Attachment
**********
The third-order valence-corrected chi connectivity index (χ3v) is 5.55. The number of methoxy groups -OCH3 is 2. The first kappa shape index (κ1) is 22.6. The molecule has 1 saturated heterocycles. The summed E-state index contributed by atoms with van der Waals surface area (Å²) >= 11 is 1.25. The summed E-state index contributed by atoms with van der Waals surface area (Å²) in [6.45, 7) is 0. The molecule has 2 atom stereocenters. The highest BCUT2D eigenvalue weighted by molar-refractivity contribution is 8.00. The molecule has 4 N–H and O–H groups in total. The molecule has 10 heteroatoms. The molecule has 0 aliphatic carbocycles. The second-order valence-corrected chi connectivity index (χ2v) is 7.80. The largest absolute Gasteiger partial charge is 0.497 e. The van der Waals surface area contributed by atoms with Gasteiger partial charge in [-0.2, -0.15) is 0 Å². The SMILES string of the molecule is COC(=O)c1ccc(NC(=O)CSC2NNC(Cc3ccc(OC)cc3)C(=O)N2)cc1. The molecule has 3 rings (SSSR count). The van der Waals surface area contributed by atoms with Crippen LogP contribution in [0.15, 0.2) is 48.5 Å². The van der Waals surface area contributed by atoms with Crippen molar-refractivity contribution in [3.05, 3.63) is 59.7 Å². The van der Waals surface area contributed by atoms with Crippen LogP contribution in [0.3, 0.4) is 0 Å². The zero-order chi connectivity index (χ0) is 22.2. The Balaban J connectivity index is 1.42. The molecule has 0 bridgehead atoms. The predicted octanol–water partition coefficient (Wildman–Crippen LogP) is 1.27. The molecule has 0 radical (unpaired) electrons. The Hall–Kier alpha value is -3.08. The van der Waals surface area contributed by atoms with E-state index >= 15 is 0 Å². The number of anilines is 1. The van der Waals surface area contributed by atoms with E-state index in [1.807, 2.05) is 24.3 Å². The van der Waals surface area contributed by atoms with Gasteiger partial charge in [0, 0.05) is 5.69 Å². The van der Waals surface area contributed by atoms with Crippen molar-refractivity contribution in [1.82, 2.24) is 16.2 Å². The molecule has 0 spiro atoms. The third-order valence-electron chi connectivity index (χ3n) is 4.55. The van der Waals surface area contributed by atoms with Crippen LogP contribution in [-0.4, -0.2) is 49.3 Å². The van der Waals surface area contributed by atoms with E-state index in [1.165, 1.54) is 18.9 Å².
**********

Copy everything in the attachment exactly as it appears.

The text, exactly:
The third-order valence-corrected chi connectivity index (χ3v) is 5.55. The number of methoxy groups -OCH3 is 2. The first kappa shape index (κ1) is 22.6. The molecule has 1 saturated heterocycles. The summed E-state index contributed by atoms with van der Waals surface area (Å²) >= 11 is 1.25. The summed E-state index contributed by atoms with van der Waals surface area (Å²) in [6.45, 7) is 0. The molecule has 2 atom stereocenters. The highest BCUT2D eigenvalue weighted by molar-refractivity contribution is 8.00. The molecule has 4 N–H and O–H groups in total. The molecule has 10 heteroatoms. The molecule has 0 aliphatic carbocycles. The second-order valence-corrected chi connectivity index (χ2v) is 7.80. The largest absolute Gasteiger partial charge is 0.497 e. The van der Waals surface area contributed by atoms with Gasteiger partial charge in [-0.2, -0.15) is 0 Å². The SMILES string of the molecule is COC(=O)c1ccc(NC(=O)CSC2NNC(Cc3ccc(OC)cc3)C(=O)N2)cc1. The molecule has 3 rings (SSSR count). The van der Waals surface area contributed by atoms with Crippen LogP contribution in [0.15, 0.2) is 48.5 Å². The van der Waals surface area contributed by atoms with Crippen molar-refractivity contribution in [3.05, 3.63) is 59.7 Å². The van der Waals surface area contributed by atoms with Crippen LogP contribution in [0.3, 0.4) is 0 Å². The zero-order chi connectivity index (χ0) is 22.2. The Balaban J connectivity index is 1.42. The molecule has 0 bridgehead atoms. The predicted octanol–water partition coefficient (Wildman–Crippen LogP) is 1.27. The molecule has 0 radical (unpaired) electrons. The Hall–Kier alpha value is -3.08. The van der Waals surface area contributed by atoms with E-state index >= 15 is 0 Å². The number of anilines is 1. The van der Waals surface area contributed by atoms with E-state index in [1.807, 2.05) is 24.3 Å². The van der Waals surface area contributed by atoms with Gasteiger partial charge in [0, 0.05) is 5.69 Å². The van der Waals surface area contributed by atoms with Crippen molar-refractivity contribution in [1.82, 2.24) is 16.2 Å². The molecule has 0 spiro atoms. The third-order valence-electron chi connectivity index (χ3n) is 4.55. The van der Waals surface area contributed by atoms with Crippen LogP contribution in [-0.4, -0.2) is 49.3 Å². The van der Waals surface area contributed by atoms with E-state index in [1.165, 1.54) is 18.9 Å².